If, however, you're one of those rare people who nest in noise and are soothed by pychosis, you need look no further. This album is the hard stuff, ladies, gents and those undetermined, and like the climax of Tod Browning's immortal Freaks, it may even be transformative.
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Kala
Kala
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11 of 14 people found the following review helpful
5.0 out of 5 stars 21st Century World Music, August 21, 2007
This review is from: Kala (Audio CD)
("Kala" by M.I.A.)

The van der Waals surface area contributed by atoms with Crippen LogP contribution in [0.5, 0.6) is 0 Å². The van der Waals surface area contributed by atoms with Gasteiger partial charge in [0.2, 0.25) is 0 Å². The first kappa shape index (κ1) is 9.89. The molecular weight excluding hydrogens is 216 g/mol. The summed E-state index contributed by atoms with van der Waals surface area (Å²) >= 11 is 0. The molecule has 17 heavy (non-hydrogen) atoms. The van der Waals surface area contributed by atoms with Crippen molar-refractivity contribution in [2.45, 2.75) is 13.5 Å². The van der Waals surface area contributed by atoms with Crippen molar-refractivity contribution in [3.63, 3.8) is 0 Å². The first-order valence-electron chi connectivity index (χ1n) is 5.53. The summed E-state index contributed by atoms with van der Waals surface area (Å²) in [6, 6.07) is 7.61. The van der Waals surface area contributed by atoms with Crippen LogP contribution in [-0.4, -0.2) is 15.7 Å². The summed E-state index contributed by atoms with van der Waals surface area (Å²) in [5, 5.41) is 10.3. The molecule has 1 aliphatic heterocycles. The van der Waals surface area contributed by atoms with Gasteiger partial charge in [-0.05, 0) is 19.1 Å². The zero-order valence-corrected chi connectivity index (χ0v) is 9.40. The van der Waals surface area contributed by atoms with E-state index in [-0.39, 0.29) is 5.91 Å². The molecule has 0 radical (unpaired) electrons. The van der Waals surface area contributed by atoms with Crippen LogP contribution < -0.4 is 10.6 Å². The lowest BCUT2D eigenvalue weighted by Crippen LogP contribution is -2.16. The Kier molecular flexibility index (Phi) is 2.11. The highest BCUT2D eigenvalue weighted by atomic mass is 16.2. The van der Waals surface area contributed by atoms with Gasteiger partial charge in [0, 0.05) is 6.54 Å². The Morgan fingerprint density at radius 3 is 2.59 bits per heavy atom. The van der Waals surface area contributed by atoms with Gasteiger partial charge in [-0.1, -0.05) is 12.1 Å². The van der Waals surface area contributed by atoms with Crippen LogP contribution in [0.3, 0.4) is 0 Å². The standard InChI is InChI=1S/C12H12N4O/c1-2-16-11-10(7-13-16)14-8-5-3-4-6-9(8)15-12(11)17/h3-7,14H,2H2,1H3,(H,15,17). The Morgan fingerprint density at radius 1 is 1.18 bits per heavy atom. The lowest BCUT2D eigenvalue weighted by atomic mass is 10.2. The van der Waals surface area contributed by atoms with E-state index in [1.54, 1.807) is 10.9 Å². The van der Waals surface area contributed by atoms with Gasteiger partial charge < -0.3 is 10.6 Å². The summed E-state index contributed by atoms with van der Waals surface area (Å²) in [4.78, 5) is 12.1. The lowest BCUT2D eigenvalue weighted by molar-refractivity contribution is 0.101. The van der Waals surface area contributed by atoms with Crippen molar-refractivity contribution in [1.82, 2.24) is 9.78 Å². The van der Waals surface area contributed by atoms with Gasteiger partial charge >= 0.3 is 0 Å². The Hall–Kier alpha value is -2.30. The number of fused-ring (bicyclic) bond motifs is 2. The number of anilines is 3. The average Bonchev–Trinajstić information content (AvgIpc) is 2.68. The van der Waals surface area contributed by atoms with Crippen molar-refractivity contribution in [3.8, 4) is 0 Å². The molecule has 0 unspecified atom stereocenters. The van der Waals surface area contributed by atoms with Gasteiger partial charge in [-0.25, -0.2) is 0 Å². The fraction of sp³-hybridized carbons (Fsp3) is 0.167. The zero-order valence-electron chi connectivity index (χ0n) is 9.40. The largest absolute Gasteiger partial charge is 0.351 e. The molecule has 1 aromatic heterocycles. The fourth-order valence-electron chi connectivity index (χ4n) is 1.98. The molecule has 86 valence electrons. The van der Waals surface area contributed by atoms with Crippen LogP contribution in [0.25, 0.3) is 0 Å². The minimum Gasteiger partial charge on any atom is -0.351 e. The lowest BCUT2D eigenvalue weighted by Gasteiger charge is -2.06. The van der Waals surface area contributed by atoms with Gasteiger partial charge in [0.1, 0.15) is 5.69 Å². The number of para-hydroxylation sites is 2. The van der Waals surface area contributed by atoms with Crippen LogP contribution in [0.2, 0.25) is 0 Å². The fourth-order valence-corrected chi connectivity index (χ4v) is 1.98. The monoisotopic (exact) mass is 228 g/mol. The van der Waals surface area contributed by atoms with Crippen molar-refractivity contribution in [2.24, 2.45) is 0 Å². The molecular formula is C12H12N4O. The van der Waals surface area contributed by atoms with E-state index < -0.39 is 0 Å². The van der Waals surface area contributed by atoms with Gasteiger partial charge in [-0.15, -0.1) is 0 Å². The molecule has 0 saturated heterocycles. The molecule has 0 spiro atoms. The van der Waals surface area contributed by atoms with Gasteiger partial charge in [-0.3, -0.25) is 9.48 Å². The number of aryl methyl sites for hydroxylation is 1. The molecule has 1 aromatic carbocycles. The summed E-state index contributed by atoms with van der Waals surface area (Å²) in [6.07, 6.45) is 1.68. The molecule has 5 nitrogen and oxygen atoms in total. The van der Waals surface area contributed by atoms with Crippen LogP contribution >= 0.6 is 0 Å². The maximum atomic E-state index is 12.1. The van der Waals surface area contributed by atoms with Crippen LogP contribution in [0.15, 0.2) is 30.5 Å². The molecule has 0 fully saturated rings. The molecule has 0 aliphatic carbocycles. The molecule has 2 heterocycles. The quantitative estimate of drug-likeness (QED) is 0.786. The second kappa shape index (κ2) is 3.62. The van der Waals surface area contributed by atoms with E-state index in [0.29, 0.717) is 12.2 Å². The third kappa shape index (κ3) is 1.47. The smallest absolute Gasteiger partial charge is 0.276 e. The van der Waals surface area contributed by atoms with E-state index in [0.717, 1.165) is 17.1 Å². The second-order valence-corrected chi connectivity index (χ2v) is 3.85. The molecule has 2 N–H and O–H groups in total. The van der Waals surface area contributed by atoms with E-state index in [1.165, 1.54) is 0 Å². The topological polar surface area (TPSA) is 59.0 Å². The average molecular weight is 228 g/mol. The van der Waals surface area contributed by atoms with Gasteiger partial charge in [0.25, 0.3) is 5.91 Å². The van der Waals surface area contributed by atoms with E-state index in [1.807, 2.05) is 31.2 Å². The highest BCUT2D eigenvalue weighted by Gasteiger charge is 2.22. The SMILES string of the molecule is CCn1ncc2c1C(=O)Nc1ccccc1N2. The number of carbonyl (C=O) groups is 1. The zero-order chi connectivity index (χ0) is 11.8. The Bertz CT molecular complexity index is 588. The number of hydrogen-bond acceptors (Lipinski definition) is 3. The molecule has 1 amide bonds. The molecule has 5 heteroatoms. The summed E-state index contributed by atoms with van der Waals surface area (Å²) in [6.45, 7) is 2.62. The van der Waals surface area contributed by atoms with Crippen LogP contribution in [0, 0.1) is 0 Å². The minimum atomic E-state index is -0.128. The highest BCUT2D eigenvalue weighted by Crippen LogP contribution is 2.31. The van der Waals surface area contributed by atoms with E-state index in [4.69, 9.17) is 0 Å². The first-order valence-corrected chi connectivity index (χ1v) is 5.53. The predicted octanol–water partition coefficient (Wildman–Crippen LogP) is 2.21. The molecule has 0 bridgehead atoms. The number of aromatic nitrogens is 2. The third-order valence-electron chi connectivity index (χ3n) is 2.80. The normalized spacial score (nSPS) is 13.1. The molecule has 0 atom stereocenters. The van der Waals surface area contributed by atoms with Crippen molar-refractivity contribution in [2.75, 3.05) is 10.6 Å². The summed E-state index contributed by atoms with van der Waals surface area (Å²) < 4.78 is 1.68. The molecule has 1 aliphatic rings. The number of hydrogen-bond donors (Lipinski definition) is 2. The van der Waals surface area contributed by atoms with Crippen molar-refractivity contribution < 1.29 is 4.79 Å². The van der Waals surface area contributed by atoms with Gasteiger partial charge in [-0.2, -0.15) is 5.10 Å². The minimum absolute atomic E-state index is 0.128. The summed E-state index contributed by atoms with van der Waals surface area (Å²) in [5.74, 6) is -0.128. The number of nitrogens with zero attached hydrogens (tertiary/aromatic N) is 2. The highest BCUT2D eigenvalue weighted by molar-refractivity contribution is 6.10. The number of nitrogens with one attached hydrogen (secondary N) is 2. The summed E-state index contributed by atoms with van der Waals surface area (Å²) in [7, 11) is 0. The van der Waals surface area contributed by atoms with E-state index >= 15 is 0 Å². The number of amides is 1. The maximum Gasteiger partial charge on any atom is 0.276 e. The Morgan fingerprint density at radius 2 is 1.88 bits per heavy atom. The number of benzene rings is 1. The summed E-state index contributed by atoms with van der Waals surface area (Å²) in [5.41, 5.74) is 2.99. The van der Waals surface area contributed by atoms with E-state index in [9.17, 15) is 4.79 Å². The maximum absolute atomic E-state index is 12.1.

So what's a talented hip-hop artist to do after her debut draws raves from critics and an inexplicable fan base of jaded indie rockers? Record a follow-up disc with mega producer Timbaland, of course! Now that she had the cult, she might as well go for the gold (or platinum, or diamond...). Unfortunately, Uncle Sam couldn't care less about the pop charts, and M.I.A.'s resulting visa problems prevented her from spending real quality time with Timbaland. This could have sunk a lesser artist, but Maya Arulpragasm has a truly adventurous spirit and a true "vision thing" (as a certain former president might say), so she jets off around the globe to work with kindred spirits in Jamaica, Trinidad, Australia and eventually even the good old U.S. of A, and it's easy to guess that the resulting album, "Kala," is crazier and riskier than the debut, Arular. What isn't as easy, however, is that it's deeper, and in many ways better.